I've been exploring these options and been having more discussions with the owner of this new venture I intend to be part of, and because our operations are regional with Malaysia being a target market as well, with me being Malaysian I can continue to be based in Malaysia and still go in and out of Singapore as and when necessary. And I've been thinking maybe its time to consider just leaving all this EP process once and for all...and just be a director and shareholder of the company.

The only question is....how would my monthly remuneration be handled. It would be called Director's Fees, but how would that be handled ?
Facts that are relevant to your situation:

Being a shareholder is essentially irrelevant to this discussion. Shareholders elect directors to run the company. You are not an employee. You don't get paid. You are an investor as a shareholder. Owning shares doesn't affect any other part of your legal status.

As a sidebar, what's the point of owning 30 percent of the shares? That means someone else owns 70 percent of the shares, and you can never, ever, prevail in a shareholders vote at an AGM or EGM. It does mean that you have a right to 30 percent of dividends, if ever distributed but that's about it. However, investing options into a Pte Ltd is a whole 'nother topic so I'll leave it there.

The following paragraphs are applicable if you think you want to do this without an EP.

Even though you are a Malaysian, you still require a work permit to work in Singapore. Now, even the ICA and MoM will admit that there are tons of Malaysians coming in to Singapore everyday who do not have a work permit; further, it is really hard to catch them unless someone is reported. The key though, for you, is that you are non-resident without a work permit, having neither the right to work nor reside in Singapore.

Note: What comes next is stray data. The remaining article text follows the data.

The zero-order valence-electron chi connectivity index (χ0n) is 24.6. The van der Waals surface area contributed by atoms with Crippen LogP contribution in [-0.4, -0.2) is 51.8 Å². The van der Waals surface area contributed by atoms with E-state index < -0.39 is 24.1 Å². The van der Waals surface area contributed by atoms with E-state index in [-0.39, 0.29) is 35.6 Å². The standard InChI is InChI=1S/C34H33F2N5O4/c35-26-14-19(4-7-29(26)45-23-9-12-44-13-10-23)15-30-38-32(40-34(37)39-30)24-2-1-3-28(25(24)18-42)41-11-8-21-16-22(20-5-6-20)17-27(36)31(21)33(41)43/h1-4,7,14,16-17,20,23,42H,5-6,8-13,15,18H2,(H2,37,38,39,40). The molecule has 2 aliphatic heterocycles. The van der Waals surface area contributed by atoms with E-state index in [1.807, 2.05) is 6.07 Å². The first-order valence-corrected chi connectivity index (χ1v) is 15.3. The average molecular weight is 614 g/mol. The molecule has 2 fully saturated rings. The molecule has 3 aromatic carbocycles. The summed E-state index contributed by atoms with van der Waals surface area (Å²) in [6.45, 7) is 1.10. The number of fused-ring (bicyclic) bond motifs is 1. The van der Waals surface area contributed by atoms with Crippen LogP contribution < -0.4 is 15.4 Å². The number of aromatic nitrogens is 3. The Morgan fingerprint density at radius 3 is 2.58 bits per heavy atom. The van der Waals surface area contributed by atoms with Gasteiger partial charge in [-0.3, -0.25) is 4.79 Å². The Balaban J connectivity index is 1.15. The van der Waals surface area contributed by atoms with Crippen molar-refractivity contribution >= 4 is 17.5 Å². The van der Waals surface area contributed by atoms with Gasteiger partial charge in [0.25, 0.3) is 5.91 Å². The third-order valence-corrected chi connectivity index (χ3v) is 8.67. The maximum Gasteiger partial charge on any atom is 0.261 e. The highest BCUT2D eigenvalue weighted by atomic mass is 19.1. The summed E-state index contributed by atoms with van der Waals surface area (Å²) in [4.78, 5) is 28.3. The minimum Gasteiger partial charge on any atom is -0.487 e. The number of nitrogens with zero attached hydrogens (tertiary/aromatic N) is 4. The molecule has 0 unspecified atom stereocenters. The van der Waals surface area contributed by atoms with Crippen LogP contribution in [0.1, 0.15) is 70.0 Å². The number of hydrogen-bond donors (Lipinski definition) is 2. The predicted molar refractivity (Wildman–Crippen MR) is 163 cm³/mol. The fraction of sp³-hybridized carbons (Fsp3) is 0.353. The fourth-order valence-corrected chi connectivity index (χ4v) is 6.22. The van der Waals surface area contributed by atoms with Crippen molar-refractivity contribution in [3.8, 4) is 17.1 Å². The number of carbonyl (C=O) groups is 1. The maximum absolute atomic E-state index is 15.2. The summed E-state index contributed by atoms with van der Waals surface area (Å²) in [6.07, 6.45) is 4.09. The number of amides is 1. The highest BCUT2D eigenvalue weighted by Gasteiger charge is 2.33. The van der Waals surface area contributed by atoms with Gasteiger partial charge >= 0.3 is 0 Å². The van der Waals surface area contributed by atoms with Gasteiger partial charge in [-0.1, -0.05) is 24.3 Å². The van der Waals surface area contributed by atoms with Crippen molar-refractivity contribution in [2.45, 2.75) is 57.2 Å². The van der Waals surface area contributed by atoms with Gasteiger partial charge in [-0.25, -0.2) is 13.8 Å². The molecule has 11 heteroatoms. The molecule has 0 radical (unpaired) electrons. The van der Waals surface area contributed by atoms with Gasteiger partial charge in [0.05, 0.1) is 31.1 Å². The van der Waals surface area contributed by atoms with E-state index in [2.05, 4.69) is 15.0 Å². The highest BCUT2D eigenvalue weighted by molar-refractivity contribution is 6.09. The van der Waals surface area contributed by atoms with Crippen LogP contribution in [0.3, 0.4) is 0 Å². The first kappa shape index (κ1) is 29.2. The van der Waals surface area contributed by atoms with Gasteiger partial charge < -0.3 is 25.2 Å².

If you go to Changi, it is obvious that thousands of people coming in from KL are here to work in Singapore, for varying periods of time, and not to visit the Merlion. In reverse, I flew to KL every week for 3 or 4 days for 18 months. Technically, I was supposed to have a Malaysian work permit, a major pain in the ass to obtain, but during that 18 months, not once was I asked how come I traveled to KL so much, in spited of tons of immigration stamps in my passport.

I illustrate this not to suggest that you can travel as much as you want between Malaysia and Singapore but to point out that this business travel is in a gray area... do it too much and you might end up being asked if you are working in Singapore without a work permit. Unlikely, but possible. There are residency and taxation rules around the amount of time spent in Singapore, 60 days, no tax, 60 to 182 days, non-resident tax, and more than 183 days, resident tax. In all the times I went through immigration at Changi, I saw maybe 4 or 5 people pulled out of line and taken to the ICA counter.

Next, you absolutely cannot be a director of a Singapore Pte Ltd while holding an EP issued to another company, except under very special circumstances. For example, you're on an EP working for Stan Chart and you are requested to sit on the board of one of the bank's major clients. You would need to make application to MoM to hold this position.